Taxing Property in Developing Countries: Theory and Evidence from Mexico

Juan Carlos Suarez Serrato


We leverage administrative data, multiple tax changes, and a field experiment to analyze the administration of property taxation in Mexico City – a developing country context with household credit constraints and limited administrative capacity. Using RD and DiD designs that leverage quasi-experimental tax rate increases, we estimate that a 10% increase in the tax rate increases revenue by 3-7%, while also increasing the rate of non-compliance. Using a field experiment, we show that reminder letters to non-compliers increase tax payment significantly.

While it is possible to raise tax revenue through tax increases or enforcement,doing so may not be optimal in a context with liquidity constraints. We provide three pieces of evidence showing that liquidity constraints impact property tax compliance. First, tax rate increases raise the share of taxpayers that pay in installments or pay late, instead of paying the full liability at once. Second, we leverage variation in early payment discounts to estimate a dynamic discrete choice model, which shows that households have a high value for liquidity.Third, we use quasi-random tax increases to instrument for property tax payments and show that consumers experience consumption decreases when they pay property taxes.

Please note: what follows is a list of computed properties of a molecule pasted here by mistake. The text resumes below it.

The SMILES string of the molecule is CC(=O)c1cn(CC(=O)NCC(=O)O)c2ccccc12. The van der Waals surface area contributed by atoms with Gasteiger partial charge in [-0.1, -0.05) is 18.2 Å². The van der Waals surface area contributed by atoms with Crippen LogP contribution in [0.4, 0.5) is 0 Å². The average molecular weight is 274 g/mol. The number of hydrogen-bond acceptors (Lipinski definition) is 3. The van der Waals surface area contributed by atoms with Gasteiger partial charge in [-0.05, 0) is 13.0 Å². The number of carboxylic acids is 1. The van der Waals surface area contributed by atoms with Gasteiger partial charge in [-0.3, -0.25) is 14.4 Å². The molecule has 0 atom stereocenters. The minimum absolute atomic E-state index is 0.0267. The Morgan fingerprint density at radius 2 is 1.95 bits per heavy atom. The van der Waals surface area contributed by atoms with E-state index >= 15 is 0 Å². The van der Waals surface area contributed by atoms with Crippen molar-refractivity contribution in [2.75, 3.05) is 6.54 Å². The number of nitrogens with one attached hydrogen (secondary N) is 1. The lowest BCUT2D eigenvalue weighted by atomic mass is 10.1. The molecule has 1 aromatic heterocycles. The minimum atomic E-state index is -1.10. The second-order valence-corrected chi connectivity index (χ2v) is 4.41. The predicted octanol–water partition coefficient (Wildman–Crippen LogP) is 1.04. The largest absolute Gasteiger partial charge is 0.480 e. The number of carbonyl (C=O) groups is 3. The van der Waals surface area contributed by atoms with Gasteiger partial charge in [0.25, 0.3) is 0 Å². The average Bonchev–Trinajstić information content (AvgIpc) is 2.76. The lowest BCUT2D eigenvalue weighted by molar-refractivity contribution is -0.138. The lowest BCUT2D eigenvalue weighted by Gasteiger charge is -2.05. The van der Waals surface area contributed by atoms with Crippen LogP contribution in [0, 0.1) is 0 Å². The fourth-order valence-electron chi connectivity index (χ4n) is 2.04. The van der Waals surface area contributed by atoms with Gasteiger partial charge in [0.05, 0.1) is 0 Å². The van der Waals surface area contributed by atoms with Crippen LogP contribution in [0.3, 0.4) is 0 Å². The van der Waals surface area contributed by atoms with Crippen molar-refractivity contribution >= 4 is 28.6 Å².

Finally,we combine these empirical results with a model of optimal property taxation. Because liquidity constraints increase the welfare costs of taxation, the model identifies the provision of loans to taxpayers with liquidity constraints as an important and hitherto neglected policy instrument.